AU - Knudsen, Jakob Bæk Tejs

AU - Rasmussen, Peter Michael Reichstein

AU - Thorup, Mikkel

PY - 2021

Y1 - 2021

N2 - To get estimators that work within a certain error bound with high probability, a common strategy is to design one that works with constant probability, and then boost the probability using independent repetitions. Important examples of this approach are small space algorithms for estimating the number of distinct elements in a stream, or estimating the set similarity between large sets. Using standard strongly universal hashing to process each element, we get a sketch based estimator where the probability of a too large error is, say, 1/4. By performing $r$ independent repetitions and taking the median of the estimators, the error probability falls exponentially in $r$. However, running $r$independent experiments increases the processing time by a factor $r$.Here we make the point that if we have a hash function with strong concentration bounds, then we get the same high probability bounds without any need for repetitions. Instead of $r$ independent sketches, we have a single sketch that is $r$ times bigger, so the total space is the same. However, we only apply a single hash function, so we save a factor $r$ in time, and the overall algorithms just get simpler.Fast practical hash functions with strong concentration bounds were recently proposed by Aamand {\em et al.} (to appear in {\em STOC 2020}). Using their hashing schemes, the algorithms thus become very fast and practical, suitable for online processing of high volume data streams.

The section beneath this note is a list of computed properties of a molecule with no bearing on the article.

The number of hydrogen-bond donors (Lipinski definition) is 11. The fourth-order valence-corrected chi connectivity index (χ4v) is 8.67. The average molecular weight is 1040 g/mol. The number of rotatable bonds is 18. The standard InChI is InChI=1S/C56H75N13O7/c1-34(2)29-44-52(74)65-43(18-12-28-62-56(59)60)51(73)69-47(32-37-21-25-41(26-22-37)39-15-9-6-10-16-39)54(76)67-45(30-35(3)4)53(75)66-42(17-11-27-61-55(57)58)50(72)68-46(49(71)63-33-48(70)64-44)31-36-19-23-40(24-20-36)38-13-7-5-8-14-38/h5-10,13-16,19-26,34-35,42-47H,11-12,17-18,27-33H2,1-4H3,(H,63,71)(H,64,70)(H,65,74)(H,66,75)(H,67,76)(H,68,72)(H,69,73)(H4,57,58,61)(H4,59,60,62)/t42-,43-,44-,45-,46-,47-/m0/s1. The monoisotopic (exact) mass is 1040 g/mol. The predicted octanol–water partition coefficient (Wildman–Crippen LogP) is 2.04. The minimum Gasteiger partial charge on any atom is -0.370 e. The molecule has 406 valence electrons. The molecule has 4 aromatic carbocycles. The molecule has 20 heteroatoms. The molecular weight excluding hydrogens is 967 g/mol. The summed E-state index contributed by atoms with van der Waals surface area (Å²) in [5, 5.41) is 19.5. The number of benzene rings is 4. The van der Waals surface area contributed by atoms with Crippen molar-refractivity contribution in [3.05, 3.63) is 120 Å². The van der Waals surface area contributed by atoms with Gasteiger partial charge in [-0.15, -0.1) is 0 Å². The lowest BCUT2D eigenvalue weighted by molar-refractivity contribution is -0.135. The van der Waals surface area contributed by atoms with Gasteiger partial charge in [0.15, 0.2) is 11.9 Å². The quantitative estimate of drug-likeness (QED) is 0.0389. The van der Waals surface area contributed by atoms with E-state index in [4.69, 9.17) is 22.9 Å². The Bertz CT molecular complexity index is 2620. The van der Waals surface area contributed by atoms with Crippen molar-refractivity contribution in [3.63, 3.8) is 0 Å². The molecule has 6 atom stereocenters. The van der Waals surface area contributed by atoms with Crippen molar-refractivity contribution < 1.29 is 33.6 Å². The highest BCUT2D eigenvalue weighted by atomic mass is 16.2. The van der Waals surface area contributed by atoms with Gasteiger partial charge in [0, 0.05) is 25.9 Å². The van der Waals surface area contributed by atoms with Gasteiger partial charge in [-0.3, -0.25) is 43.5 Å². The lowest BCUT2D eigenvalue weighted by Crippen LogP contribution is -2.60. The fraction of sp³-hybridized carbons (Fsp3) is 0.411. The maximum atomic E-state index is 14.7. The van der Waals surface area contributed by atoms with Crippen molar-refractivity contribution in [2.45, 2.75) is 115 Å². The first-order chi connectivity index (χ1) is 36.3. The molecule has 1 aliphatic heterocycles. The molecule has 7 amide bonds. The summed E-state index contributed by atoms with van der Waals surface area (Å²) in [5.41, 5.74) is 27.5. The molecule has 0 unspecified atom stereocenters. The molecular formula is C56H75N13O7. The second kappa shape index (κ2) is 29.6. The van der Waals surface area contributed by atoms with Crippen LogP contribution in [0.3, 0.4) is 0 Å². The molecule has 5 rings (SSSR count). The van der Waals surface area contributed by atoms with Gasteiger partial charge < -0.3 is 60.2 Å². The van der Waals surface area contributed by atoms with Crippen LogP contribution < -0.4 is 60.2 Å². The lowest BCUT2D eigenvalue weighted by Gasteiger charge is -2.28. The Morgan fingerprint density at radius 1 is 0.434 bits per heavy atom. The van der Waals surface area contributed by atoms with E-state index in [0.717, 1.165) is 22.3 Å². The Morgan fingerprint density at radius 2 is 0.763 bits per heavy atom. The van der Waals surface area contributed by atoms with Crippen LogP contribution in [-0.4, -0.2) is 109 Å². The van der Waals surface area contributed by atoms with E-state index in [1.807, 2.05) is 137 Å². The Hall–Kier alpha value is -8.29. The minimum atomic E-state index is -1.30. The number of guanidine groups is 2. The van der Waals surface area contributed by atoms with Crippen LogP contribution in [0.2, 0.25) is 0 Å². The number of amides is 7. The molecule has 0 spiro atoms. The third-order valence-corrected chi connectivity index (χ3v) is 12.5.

AB - To get estimators that work within a certain error bound with high probability, a common strategy is to design one that works with constant probability, and then boost the probability using independent repetitions. Important examples of this approach are small space algorithms for estimating the number of distinct elements in a stream, or estimating the set similarity between large sets. Using standard strongly universal hashing to process each element, we get a sketch based estimator where the probability of a too large error is, say, 1/4. By performing $r$ independent repetitions and taking the median of the estimators, the error probability falls exponentially in $r$. However, running $r$independent experiments increases the processing time by a factor $r$.Here we make the point that if we have a hash function with strong concentration bounds, then we get the same high probability bounds without any need for repetitions. Instead of $r$ independent sketches, we have a single sketch that is $r$ times bigger, so the total space is the same. However, we only apply a single hash function, so we save a factor $r$ in time, and the overall algorithms just get simpler.Fast practical hash functions with strong concentration bounds were recently proposed by Aamand {\em et al.} (to appear in {\em STOC 2020}). Using their hashing schemes, the algorithms thus become very fast and practical, suitable for online processing of high volume data streams.

M3 - Working paper

BT - No Repetition

ER -

ID: 257869626